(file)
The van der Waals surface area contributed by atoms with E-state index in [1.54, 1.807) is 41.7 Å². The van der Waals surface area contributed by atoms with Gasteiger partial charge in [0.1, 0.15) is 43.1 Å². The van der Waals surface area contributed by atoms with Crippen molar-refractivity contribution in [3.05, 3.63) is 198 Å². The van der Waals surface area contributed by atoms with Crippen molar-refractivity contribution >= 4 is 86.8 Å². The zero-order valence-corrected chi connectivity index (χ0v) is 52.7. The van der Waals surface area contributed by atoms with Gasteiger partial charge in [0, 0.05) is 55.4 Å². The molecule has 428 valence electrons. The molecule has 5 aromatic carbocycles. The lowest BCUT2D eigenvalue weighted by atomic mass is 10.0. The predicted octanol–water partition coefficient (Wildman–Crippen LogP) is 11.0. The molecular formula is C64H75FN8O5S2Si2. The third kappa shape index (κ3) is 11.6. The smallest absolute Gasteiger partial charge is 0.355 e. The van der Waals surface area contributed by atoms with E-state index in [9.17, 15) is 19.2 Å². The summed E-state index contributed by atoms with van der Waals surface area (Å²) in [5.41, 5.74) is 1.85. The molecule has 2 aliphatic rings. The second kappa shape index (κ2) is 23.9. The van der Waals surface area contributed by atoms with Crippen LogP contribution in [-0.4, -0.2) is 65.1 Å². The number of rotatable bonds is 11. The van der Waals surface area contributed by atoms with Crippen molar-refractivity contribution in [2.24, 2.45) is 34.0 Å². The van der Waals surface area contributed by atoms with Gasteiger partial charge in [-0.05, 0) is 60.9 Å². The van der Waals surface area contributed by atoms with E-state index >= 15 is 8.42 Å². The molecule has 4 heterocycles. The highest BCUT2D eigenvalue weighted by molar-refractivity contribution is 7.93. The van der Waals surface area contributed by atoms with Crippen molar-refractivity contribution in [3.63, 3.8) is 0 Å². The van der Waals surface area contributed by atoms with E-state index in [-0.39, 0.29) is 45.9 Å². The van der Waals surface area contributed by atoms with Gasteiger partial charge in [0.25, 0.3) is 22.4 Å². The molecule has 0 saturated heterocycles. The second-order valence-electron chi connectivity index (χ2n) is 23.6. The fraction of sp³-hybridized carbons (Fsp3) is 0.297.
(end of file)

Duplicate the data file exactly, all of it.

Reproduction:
The van der Waals surface area contributed by atoms with E-state index in [1.54, 1.807) is 41.7 Å². The van der Waals surface area contributed by atoms with Gasteiger partial charge in [0.1, 0.15) is 43.1 Å². The van der Waals surface area contributed by atoms with Crippen molar-refractivity contribution in [3.05, 3.63) is 198 Å². The van der Waals surface area contributed by atoms with Crippen molar-refractivity contribution >= 4 is 86.8 Å². The zero-order valence-corrected chi connectivity index (χ0v) is 52.7. The van der Waals surface area contributed by atoms with Gasteiger partial charge in [0, 0.05) is 55.4 Å². The molecule has 428 valence electrons. The molecule has 5 aromatic carbocycles. The lowest BCUT2D eigenvalue weighted by atomic mass is 10.0. The predicted octanol–water partition coefficient (Wildman–Crippen LogP) is 11.0. The molecular formula is C64H75FN8O5S2Si2. The third kappa shape index (κ3) is 11.6. The smallest absolute Gasteiger partial charge is 0.355 e. The van der Waals surface area contributed by atoms with E-state index in [9.17, 15) is 19.2 Å². The summed E-state index contributed by atoms with van der Waals surface area (Å²) in [5.41, 5.74) is 1.85. The molecule has 2 aliphatic rings. The second kappa shape index (κ2) is 23.9. The van der Waals surface area contributed by atoms with Crippen LogP contribution in [-0.4, -0.2) is 65.1 Å². The number of rotatable bonds is 11. The van der Waals surface area contributed by atoms with Crippen molar-refractivity contribution in [2.24, 2.45) is 34.0 Å². The van der Waals surface area contributed by atoms with Gasteiger partial charge in [-0.05, 0) is 60.9 Å². The van der Waals surface area contributed by atoms with E-state index >= 15 is 8.42 Å². The molecule has 4 heterocycles. The highest BCUT2D eigenvalue weighted by molar-refractivity contribution is 7.93. The van der Waals surface area contributed by atoms with Crippen molar-refractivity contribution in [3.63, 3.8) is 0 Å². The van der Waals surface area contributed by atoms with E-state index in [-0.39, 0.29) is 45.9 Å². The van der Waals surface area contributed by atoms with Gasteiger partial charge in [0.25, 0.3) is 22.4 Å². The molecule has 0 saturated heterocycles. The second-order valence-electron chi connectivity index (χ2n) is 23.6. The fraction of sp³-hybridized carbons (Fsp3) is 0.297.